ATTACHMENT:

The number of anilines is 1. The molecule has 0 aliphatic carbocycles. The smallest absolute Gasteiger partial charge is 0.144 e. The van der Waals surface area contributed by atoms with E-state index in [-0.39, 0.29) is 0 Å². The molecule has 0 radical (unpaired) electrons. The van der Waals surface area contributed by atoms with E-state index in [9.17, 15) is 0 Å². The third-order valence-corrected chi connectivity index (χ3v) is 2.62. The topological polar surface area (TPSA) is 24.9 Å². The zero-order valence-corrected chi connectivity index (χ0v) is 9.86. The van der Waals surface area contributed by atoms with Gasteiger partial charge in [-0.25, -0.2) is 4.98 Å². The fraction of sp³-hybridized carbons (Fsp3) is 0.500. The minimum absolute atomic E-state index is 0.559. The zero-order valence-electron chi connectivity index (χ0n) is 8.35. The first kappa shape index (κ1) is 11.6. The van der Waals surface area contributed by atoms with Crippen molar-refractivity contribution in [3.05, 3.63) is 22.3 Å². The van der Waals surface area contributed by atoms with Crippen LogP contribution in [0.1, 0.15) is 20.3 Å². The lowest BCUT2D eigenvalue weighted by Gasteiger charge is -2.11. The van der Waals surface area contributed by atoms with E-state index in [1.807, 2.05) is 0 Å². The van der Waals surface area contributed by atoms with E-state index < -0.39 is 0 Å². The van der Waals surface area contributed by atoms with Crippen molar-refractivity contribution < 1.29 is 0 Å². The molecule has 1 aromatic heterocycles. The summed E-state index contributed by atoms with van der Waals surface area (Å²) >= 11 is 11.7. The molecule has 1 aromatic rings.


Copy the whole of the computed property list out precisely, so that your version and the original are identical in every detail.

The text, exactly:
The number of anilines is 1. The molecule has 0 aliphatic carbocycles. The smallest absolute Gasteiger partial charge is 0.144 e. The van der Waals surface area contributed by atoms with E-state index in [-0.39, 0.29) is 0 Å². The molecule has 0 radical (unpaired) electrons. The van der Waals surface area contributed by atoms with E-state index in [9.17, 15) is 0 Å². The third-order valence-corrected chi connectivity index (χ3v) is 2.62. The topological polar surface area (TPSA) is 24.9 Å². The zero-order valence-corrected chi connectivity index (χ0v) is 9.86. The van der Waals surface area contributed by atoms with Gasteiger partial charge in [-0.25, -0.2) is 4.98 Å². The fraction of sp³-hybridized carbons (Fsp3) is 0.500. The minimum absolute atomic E-state index is 0.559. The zero-order valence-electron chi connectivity index (χ0n) is 8.35. The first kappa shape index (κ1) is 11.6. The van der Waals surface area contributed by atoms with Crippen molar-refractivity contribution in [3.05, 3.63) is 22.3 Å². The van der Waals surface area contributed by atoms with Crippen LogP contribution in [0.1, 0.15) is 20.3 Å². The lowest BCUT2D eigenvalue weighted by Gasteiger charge is -2.11. The van der Waals surface area contributed by atoms with E-state index in [1.807, 2.05) is 0 Å². The van der Waals surface area contributed by atoms with E-state index < -0.39 is 0 Å². The van der Waals surface area contributed by atoms with Crippen molar-refractivity contribution < 1.29 is 0 Å². The molecule has 1 aromatic heterocycles. The summed E-state index contributed by atoms with van der Waals surface area (Å²) >= 11 is 11.7. The molecule has 1 aromatic rings.